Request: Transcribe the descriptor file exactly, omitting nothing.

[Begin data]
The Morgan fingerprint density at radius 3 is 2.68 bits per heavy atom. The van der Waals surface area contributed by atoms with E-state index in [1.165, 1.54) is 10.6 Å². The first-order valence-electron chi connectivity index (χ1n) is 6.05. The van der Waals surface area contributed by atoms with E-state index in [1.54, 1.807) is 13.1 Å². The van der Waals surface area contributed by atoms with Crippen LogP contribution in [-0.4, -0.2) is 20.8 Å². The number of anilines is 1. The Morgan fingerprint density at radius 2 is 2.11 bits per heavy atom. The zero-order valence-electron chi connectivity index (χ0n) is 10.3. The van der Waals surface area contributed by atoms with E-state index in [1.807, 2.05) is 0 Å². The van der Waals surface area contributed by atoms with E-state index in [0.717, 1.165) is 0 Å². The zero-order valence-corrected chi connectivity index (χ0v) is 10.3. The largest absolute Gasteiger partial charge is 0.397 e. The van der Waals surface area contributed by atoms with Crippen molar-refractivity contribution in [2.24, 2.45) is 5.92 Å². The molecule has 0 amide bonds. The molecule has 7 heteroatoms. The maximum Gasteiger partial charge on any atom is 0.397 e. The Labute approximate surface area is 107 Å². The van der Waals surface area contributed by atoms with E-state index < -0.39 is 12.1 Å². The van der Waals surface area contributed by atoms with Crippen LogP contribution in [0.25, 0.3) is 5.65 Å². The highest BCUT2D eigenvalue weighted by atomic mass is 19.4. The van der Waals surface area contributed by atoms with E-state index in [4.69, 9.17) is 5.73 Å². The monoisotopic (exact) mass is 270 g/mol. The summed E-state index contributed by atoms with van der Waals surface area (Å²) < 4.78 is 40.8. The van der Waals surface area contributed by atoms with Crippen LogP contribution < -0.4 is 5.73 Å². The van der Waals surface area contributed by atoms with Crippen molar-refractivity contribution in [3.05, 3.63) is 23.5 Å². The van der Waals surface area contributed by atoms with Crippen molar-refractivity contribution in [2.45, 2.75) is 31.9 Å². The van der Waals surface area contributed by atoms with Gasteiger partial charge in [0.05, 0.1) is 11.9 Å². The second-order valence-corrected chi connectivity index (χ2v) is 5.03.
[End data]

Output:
The Morgan fingerprint density at radius 3 is 2.68 bits per heavy atom. The van der Waals surface area contributed by atoms with E-state index in [1.165, 1.54) is 10.6 Å². The first-order valence-electron chi connectivity index (χ1n) is 6.05. The van der Waals surface area contributed by atoms with E-state index in [1.54, 1.807) is 13.1 Å². The van der Waals surface area contributed by atoms with Crippen LogP contribution in [-0.4, -0.2) is 20.8 Å². The number of anilines is 1. The Morgan fingerprint density at radius 2 is 2.11 bits per heavy atom. The zero-order valence-electron chi connectivity index (χ0n) is 10.3. The van der Waals surface area contributed by atoms with E-state index in [1.807, 2.05) is 0 Å². The van der Waals surface area contributed by atoms with E-state index in [0.717, 1.165) is 0 Å². The zero-order valence-corrected chi connectivity index (χ0v) is 10.3. The largest absolute Gasteiger partial charge is 0.397 e. The van der Waals surface area contributed by atoms with Crippen molar-refractivity contribution in [2.24, 2.45) is 5.92 Å². The molecule has 0 amide bonds. The molecule has 7 heteroatoms. The maximum Gasteiger partial charge on any atom is 0.397 e. The Labute approximate surface area is 107 Å². The van der Waals surface area contributed by atoms with E-state index < -0.39 is 12.1 Å². The van der Waals surface area contributed by atoms with Crippen LogP contribution in [0.25, 0.3) is 5.65 Å². The highest BCUT2D eigenvalue weighted by atomic mass is 19.4. The van der Waals surface area contributed by atoms with E-state index in [4.69, 9.17) is 5.73 Å². The monoisotopic (exact) mass is 270 g/mol. The summed E-state index contributed by atoms with van der Waals surface area (Å²) < 4.78 is 40.8. The van der Waals surface area contributed by atoms with Crippen LogP contribution < -0.4 is 5.73 Å². The van der Waals surface area contributed by atoms with Crippen molar-refractivity contribution in [3.05, 3.63) is 23.5 Å². The van der Waals surface area contributed by atoms with Crippen molar-refractivity contribution in [2.45, 2.75) is 31.9 Å². The van der Waals surface area contributed by atoms with Gasteiger partial charge in [0.05, 0.1) is 11.9 Å². The second-order valence-corrected chi connectivity index (χ2v) is 5.03.